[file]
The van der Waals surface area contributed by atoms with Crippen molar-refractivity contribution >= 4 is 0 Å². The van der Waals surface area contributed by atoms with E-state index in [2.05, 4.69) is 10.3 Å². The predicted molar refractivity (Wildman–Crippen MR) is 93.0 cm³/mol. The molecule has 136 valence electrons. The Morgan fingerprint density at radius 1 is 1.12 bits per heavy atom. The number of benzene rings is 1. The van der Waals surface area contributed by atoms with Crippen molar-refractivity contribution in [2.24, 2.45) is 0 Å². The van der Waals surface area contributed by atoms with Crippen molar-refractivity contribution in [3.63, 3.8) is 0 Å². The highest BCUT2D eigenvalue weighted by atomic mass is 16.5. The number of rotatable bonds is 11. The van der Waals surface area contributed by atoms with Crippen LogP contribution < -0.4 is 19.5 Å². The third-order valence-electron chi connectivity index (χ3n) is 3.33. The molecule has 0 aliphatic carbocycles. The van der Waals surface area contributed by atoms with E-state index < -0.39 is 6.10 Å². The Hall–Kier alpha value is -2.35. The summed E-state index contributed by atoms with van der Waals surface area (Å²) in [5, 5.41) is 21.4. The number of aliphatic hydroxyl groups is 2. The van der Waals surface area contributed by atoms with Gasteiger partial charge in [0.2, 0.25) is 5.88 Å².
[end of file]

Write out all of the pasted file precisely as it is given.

The van der Waals surface area contributed by atoms with Crippen molar-refractivity contribution >= 4 is 0 Å². The van der Waals surface area contributed by atoms with E-state index in [2.05, 4.69) is 10.3 Å². The predicted molar refractivity (Wildman–Crippen MR) is 93.0 cm³/mol. The molecule has 136 valence electrons. The Morgan fingerprint density at radius 1 is 1.12 bits per heavy atom. The number of benzene rings is 1. The van der Waals surface area contributed by atoms with Crippen molar-refractivity contribution in [2.24, 2.45) is 0 Å². The van der Waals surface area contributed by atoms with Crippen molar-refractivity contribution in [3.63, 3.8) is 0 Å². The highest BCUT2D eigenvalue weighted by atomic mass is 16.5. The number of rotatable bonds is 11. The van der Waals surface area contributed by atoms with Crippen LogP contribution < -0.4 is 19.5 Å². The third-order valence-electron chi connectivity index (χ3n) is 3.33. The molecule has 0 aliphatic carbocycles. The van der Waals surface area contributed by atoms with E-state index < -0.39 is 6.10 Å². The Hall–Kier alpha value is -2.35. The summed E-state index contributed by atoms with van der Waals surface area (Å²) in [5, 5.41) is 21.4. The number of aliphatic hydroxyl groups is 2. The van der Waals surface area contributed by atoms with Gasteiger partial charge in [0.2, 0.25) is 5.88 Å².